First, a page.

Once a person no longer needs intensive care, they can be transferred to a different ward to continue their recovery before eventually going home.

Some people may leave the ICU after a few days. Others may need to stay in the ICU for months or may deteriorate there.

Many people who leave an ICU will make a good recovery.

But sometimes there can be lingering problems, such as:

  • weakness and stiffness
  • extreme tiredness (fatigue) and a lack of energy
  • loss of appetite and weight loss
  • sleep problems
  • depression, anxiety or post-traumatic stress disorder (PTSD)
  • problems with mental abilities - for example, not being able to think clearly and being forgetful

These problems can last several months. Get medical advice if they're a persistent issue for you or a loved one.

Some people may require ongoing support and treatment (rehabilitation) to help them recover.

Making decisions about care

If your loved one has been admitted to an ICU and is awake and able to communicate, they'll be fully involved in decisions about their care.

But if they're unconscious or sedated, they may not be able to give their consent (permission) for a particular treatment or procedure.

If they knew they were going into intensive care, they may have nominated someone to make decisions about treatment on their behalf (a designated decision maker) or made an advance decision about any treatments they do not want to have.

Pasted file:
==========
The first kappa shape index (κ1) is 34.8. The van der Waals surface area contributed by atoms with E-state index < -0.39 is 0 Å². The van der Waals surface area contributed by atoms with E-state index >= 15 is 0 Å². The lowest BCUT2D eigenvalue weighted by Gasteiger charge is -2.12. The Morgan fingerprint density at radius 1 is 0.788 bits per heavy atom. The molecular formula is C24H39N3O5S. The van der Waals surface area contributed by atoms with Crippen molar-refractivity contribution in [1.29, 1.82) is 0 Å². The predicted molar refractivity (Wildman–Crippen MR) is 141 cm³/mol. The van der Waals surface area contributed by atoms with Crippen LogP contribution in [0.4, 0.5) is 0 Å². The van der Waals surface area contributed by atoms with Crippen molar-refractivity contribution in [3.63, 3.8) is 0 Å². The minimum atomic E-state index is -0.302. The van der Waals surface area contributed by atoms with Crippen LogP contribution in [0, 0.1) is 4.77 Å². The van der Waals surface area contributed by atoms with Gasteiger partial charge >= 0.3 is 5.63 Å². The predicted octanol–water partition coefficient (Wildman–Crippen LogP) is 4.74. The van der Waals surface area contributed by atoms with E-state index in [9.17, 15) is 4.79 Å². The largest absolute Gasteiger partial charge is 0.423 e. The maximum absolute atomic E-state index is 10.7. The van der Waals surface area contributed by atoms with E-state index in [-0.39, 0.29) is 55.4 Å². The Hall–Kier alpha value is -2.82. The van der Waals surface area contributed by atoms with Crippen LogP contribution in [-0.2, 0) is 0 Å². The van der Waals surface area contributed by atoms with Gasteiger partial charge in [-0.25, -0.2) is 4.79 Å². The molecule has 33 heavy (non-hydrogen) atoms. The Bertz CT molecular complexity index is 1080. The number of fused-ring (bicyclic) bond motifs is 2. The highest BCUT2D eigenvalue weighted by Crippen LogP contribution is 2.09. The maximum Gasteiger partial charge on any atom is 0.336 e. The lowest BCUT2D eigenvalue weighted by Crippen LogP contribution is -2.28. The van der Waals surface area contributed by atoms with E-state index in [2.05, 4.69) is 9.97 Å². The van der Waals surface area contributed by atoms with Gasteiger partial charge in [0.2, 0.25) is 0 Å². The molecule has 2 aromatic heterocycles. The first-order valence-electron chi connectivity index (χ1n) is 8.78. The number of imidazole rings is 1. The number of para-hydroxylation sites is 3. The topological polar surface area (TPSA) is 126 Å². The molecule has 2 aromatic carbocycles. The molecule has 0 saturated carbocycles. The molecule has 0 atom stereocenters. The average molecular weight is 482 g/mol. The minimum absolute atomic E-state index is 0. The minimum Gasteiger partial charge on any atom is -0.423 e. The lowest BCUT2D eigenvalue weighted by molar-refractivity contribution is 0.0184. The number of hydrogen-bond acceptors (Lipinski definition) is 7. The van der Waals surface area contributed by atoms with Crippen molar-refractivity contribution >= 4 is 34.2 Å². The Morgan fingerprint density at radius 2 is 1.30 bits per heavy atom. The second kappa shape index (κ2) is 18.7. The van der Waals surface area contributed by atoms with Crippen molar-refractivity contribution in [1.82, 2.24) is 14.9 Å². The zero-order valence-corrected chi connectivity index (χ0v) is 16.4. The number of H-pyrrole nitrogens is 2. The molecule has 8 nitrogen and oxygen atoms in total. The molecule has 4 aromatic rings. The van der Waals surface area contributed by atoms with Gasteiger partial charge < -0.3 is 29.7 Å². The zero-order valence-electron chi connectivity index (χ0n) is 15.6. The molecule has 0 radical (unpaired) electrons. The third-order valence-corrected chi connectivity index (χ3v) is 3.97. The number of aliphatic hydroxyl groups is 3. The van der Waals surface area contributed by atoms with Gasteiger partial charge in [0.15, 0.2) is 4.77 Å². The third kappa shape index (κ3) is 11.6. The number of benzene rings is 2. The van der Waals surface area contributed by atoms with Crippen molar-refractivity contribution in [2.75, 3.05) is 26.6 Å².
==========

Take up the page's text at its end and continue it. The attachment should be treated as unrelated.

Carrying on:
If this was not possible in an emergency situation, the ICU staff treating them will usually decide what they feel is in their best interests.

They'll talk things over with you and the person's family whenever possible.

Find out more about giving consent to treatment

More information

The following websites can be useful sources of more information and support:

[Previous Feature]
We'll have more information and advice next week on another topic in our A to Z of Gay Health. We have covered many subjects in this series and you can catch up with all of our Previous A to Z Features.

If you want to find out more about this week's subject you can visit the Original article on the NHS website. If you are worried by any aspect of your health make sure you go and see your doctor or book an appointment at your local clinic.

Photos: LightFieldStudios and one of VladOrlov, Stockcube, darak77, ajr_images or rawpixel.com.